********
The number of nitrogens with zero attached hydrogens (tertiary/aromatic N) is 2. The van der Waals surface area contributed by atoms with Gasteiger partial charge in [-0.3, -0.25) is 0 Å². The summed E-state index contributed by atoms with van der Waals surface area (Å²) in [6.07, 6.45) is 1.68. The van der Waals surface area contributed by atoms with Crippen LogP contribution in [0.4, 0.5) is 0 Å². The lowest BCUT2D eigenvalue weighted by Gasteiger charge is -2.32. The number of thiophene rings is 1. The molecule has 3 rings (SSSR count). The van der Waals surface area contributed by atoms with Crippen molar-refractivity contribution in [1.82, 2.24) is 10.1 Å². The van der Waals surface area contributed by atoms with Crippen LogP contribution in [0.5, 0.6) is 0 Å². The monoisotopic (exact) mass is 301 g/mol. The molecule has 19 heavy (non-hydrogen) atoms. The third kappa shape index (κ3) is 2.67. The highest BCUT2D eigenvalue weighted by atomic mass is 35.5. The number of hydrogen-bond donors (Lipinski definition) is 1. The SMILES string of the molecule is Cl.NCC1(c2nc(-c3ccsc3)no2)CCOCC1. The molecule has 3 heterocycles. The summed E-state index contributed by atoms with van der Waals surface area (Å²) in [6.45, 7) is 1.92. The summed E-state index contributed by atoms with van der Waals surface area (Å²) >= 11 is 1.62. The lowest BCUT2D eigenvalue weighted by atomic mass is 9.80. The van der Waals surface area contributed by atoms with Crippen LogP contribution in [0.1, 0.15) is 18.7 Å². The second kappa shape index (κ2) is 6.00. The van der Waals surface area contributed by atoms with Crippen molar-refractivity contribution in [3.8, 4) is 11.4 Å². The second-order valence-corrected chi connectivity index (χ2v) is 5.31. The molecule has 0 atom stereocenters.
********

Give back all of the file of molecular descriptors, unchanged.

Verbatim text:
The number of nitrogens with zero attached hydrogens (tertiary/aromatic N) is 2. The van der Waals surface area contributed by atoms with Gasteiger partial charge in [-0.3, -0.25) is 0 Å². The summed E-state index contributed by atoms with van der Waals surface area (Å²) in [6.07, 6.45) is 1.68. The van der Waals surface area contributed by atoms with Crippen LogP contribution in [0.4, 0.5) is 0 Å². The lowest BCUT2D eigenvalue weighted by Gasteiger charge is -2.32. The number of thiophene rings is 1. The molecule has 3 rings (SSSR count). The van der Waals surface area contributed by atoms with Crippen molar-refractivity contribution in [1.82, 2.24) is 10.1 Å². The van der Waals surface area contributed by atoms with Crippen LogP contribution in [0.5, 0.6) is 0 Å². The monoisotopic (exact) mass is 301 g/mol. The molecule has 19 heavy (non-hydrogen) atoms. The third kappa shape index (κ3) is 2.67. The highest BCUT2D eigenvalue weighted by atomic mass is 35.5. The number of hydrogen-bond donors (Lipinski definition) is 1. The SMILES string of the molecule is Cl.NCC1(c2nc(-c3ccsc3)no2)CCOCC1. The molecule has 3 heterocycles. The summed E-state index contributed by atoms with van der Waals surface area (Å²) in [6.45, 7) is 1.92. The summed E-state index contributed by atoms with van der Waals surface area (Å²) >= 11 is 1.62. The lowest BCUT2D eigenvalue weighted by atomic mass is 9.80. The van der Waals surface area contributed by atoms with Crippen LogP contribution in [0.1, 0.15) is 18.7 Å². The second kappa shape index (κ2) is 6.00. The van der Waals surface area contributed by atoms with Crippen molar-refractivity contribution in [3.8, 4) is 11.4 Å². The second-order valence-corrected chi connectivity index (χ2v) is 5.31. The molecule has 0 atom stereocenters.